Life in the World State in (After Ford) A.F. 632 is dominated by very advanced technology, which influences all aspects of life. Sport is a pillar of the World State, consisting of various games and activities which use very high-tech equipment. Another key aspect of entertainment are the "feelies" – the World State's high-tech version of the then-current "talkies". In the later part of the novel, Lenina takes John to a feely, where the concept is explained. Users rest their hands on metal knobs protruding from the arms of their chair, allowing them to feel the physical sensations of the actors on-screen (usually in sexually-themed films). Various other high-tech entertainment devices feature heavily in the book, including Synthetic Music Boxes, Scent Organs (musical instruments which combine music with pleasant aromas), Colour Organs (combining music with a dazzling light show), and televisions.
Transport technology is also highly advanced. The main form of urban transport is the helicopter, with variations including "taxicopters" and expensive, long-range "sporticopters". For the lower castes, high-speed monorails are used to travel around the countryside. Global travel is conducted using rocket planes, which are colour-coded according to their destinations.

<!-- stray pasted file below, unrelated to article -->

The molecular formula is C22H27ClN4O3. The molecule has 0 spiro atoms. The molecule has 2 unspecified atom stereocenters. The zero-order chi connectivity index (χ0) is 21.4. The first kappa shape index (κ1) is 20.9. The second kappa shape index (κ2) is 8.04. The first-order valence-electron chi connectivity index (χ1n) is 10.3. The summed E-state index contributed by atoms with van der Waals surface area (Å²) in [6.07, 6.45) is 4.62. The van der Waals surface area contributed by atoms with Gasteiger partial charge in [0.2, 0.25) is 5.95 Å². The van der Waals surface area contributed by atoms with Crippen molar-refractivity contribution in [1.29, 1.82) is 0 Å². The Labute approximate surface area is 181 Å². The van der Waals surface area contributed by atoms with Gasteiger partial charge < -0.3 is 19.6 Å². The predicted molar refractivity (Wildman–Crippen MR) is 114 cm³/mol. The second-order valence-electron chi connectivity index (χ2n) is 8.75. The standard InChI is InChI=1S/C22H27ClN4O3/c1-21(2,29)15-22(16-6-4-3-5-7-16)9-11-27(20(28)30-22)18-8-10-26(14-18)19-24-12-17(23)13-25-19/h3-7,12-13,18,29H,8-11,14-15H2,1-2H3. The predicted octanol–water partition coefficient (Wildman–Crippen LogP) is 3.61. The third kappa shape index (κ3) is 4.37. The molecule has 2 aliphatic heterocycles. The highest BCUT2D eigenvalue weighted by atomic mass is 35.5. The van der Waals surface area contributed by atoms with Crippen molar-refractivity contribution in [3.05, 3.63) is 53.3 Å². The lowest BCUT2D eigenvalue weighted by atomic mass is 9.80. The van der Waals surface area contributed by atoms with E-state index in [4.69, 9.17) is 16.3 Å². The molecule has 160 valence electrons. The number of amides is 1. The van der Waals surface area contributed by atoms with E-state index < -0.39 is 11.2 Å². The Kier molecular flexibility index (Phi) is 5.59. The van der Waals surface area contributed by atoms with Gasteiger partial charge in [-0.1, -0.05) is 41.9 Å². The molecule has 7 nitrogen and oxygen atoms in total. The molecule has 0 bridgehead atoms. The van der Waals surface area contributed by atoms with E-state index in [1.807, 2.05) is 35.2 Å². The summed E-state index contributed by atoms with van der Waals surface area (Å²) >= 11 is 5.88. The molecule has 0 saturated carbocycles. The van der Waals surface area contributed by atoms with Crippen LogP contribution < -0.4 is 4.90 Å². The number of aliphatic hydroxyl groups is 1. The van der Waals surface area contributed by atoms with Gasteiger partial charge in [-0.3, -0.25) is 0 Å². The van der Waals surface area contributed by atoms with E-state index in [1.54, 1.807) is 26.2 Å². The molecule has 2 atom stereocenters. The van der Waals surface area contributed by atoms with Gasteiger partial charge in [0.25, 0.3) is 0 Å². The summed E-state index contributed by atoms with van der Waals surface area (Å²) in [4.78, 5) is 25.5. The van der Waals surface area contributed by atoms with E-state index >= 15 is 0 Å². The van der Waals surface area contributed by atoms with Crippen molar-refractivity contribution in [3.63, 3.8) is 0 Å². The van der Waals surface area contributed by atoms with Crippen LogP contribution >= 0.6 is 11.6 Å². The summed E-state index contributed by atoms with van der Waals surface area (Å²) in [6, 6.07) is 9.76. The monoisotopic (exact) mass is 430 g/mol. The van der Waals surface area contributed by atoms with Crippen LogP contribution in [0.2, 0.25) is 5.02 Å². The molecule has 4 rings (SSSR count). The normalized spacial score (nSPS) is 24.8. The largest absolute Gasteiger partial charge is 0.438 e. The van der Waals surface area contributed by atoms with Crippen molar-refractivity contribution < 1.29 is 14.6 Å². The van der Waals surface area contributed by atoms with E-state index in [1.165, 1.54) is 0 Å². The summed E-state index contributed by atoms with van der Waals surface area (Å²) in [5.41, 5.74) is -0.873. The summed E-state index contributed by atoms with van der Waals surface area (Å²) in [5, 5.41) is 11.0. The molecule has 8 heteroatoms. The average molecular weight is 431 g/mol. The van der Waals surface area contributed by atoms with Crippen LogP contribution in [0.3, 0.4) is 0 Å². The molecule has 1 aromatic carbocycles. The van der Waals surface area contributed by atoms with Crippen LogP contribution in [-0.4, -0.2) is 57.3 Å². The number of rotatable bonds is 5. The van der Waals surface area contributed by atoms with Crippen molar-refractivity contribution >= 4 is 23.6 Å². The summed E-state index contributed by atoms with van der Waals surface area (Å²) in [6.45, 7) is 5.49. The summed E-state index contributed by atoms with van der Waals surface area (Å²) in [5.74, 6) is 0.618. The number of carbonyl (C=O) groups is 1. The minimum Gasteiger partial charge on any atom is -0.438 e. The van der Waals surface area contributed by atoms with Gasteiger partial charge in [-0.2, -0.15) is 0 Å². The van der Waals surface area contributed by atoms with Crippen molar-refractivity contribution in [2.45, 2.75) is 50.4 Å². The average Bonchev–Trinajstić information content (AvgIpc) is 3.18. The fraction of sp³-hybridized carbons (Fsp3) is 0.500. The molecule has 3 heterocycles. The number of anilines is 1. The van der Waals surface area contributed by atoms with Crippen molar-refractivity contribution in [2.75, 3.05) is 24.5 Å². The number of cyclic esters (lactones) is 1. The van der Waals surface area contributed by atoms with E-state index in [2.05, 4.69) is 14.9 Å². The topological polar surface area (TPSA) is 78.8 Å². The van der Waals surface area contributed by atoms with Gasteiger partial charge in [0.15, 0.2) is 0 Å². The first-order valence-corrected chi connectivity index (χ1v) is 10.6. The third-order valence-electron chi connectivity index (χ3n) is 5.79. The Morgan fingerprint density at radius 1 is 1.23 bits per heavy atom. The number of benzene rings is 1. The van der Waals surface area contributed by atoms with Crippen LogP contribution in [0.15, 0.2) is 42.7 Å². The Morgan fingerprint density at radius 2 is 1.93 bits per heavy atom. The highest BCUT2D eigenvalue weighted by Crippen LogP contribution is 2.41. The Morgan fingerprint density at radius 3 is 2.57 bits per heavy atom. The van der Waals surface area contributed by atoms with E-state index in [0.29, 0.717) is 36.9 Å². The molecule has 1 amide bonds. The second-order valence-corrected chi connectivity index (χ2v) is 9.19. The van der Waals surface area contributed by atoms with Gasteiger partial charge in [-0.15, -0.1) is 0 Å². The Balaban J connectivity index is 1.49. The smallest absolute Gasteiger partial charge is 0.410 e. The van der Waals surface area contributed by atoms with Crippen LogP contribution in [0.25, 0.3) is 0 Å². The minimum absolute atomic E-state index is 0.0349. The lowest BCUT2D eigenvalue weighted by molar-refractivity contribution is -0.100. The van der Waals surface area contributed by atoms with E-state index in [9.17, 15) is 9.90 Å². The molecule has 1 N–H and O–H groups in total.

In the Hatcheries and Conditioning Centres, advanced technology is used in the creation of new embryos. In addition to high-tech laboratory equipment, the Hatcheries rely on machines to condition bottled embryos to heat, sudden motion, and disease, allowing the embryos to fulfill their predestined jobs in specific climates. Newly 'decanted' children in the Conditioning Centres are exposed to a variety of technologically advanced devices which help to mould them into their predetermined roles. In one early scene, Delta children are trained to hate the countryside and books through operant conditioning involving klaxons and electrocution. Hypnopædia is conducted using speakers built into the beds. The speakers themselves are fed by machines which convert printed material into softly spoken words.